Feed costs for dairy cows will be higher for at least the first half of 2011, but increased milk demand will help drive sales and revenue, according to the report by Wisconsin researchers. Wisconsin is the No. 2 milk producer in the nation behind California.
"I think 2011 could be a good-enough year" for milk prices, said Mark Stephenson, a dairy expert at the University of Wisconsin-Madison who contributed to the report. "I think 2010 was a treading-water sort of year. There was a lot of equity lost on dairy farms across the country in 2009. It would take much better prices to make up for that."
The average dairy farmer needs to earn about $16 per 100 pounds of milk to break even. Prices languished at $12 in 2009, their lowest point in seven years.
The market began to turn around in 2010, and U.S. dairy farmers earned an average of $16.30. However, the return to profitability meant little to many dairy farmers who were still struggling under a mountain of debt.
A second year of growth will help those producers, even if the growth continues to be modest, Stephenson said.
"I'd say many of them are feeling cautious but hopeful," he said.
Milk prices collapsed in 2009 because of too much production and not enough demand. Dairy producers across the U.S. responded by slaughtering an average of 50,000 dairy cows a week because the glut made it impossible to sell their milk for what it cost to produce.
However, as U.S. sales and a sagging export market began to recover in early 2010, dairy farmers went in the other direction. They began to maximize milk production to help recover their substantial 2009 losses.
The dairy industry ended up producing an estimated 192.7 billion pounds of milk in 2010, a 1.8 percent increase over the previous year. This year's production is expected to be 194.4 billion pounds.
The Wisconsin report said milk prices could continue to edge upward this year, but that this would not translate into significant profits for farmers, at least not early on, because of a spike in the price of corn used to feed dairy cows.
Jim Ostrom, a partner with Rosendale Dairy in eastern Wisconsin, said corn that cost $3 to $4 last year now costs $6.50.
"We're very alarmed by the extremely high cost of feed," he said.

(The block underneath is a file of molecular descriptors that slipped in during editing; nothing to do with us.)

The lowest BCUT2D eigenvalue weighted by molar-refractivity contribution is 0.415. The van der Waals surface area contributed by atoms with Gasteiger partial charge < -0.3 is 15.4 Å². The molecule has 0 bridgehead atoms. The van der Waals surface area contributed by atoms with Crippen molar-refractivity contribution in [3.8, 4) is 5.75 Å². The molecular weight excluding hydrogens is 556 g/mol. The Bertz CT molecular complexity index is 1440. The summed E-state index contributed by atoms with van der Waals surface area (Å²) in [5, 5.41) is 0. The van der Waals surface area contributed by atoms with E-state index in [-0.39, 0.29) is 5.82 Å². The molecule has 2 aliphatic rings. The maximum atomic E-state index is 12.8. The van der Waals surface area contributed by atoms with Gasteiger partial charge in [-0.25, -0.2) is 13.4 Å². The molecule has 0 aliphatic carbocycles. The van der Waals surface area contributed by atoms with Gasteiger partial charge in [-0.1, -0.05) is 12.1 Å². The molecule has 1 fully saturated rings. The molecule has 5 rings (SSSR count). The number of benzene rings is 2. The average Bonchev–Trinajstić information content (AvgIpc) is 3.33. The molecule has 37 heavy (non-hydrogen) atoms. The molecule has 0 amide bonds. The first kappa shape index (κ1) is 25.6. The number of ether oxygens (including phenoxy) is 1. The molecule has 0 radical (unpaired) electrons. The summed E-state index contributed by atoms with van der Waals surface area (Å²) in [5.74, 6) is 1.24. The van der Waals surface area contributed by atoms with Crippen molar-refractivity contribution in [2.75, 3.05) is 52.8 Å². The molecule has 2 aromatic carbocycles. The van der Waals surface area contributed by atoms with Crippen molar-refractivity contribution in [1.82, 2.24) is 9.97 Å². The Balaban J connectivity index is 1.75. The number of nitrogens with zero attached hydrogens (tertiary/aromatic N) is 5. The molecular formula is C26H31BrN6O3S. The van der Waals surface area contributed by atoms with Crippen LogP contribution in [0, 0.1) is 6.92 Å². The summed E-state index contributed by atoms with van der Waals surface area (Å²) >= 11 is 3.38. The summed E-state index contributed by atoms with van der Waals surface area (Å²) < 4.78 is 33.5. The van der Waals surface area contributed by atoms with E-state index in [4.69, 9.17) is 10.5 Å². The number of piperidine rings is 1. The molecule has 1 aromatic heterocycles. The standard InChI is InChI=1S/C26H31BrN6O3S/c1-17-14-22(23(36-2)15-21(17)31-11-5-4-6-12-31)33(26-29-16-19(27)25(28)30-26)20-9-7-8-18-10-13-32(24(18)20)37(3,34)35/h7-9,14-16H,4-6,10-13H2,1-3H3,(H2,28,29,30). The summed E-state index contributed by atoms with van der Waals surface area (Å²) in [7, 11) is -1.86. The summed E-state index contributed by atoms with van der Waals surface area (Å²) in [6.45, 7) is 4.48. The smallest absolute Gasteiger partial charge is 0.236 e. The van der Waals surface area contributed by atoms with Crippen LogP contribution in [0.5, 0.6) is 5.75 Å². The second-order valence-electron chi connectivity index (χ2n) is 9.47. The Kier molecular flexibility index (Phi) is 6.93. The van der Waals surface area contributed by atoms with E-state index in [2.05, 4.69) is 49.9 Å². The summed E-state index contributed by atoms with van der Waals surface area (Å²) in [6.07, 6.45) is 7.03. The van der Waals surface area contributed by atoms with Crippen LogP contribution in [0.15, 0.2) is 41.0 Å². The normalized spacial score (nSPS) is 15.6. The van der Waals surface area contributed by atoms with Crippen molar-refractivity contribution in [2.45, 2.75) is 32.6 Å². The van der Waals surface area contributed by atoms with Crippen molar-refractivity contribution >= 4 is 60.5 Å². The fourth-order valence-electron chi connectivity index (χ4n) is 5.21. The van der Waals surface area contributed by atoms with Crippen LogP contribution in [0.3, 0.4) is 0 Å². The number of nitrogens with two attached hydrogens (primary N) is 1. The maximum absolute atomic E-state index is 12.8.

The increase is likely to take more of a toll on the West coast producers who buy most of their feed. Dairy farmers in the Midwest tend to grow more of their own feed, insulating them from price swings in feed costs.
A stable 2011 is good news for the dairy industry in more ways than one. Not only does it help producers regain financial stability but it also protects them in the event that congressional wrangling over federal budgets causes access to federal subsidies to dry up.
U.S. Agriculture Secretary Tom Vilsack signaled recently that cutbacks are likely as the aftermath of the Great Recession pushes U.S. government deficits to levels last seen during World War II.
U.S. Rep. Reid Ribble of Wisconsin said through a spokesman that a number of proposals are being drafted for his House Agriculture Committee to review, but the final result most likely will involve spending cutbacks.
"The Agriculture Committee, like everyone, will be asked to tighten its belt to help rein in our country's massive spending problems," Ribble spokesman Brandon Moody said.
Bob Cropp, a professor emeritus at UW-Madison, said one result might be the elimination of the federal Milk Income Loss Contract program, which provides payments to farmers when prices drop below a certain level.
One proposed alternative is a government-subsidized program that would provide assistance when feed prices exceed the price of milk. Early analyses suggest the program would help the government save money even while protecting dairy farmers from major price swings, he said.
"That's what makes this attractive - it's something that doesn't mean increased expenditures," he said. "If you come up with a program that gives farmers protection and costs less, (Congress) might pass it."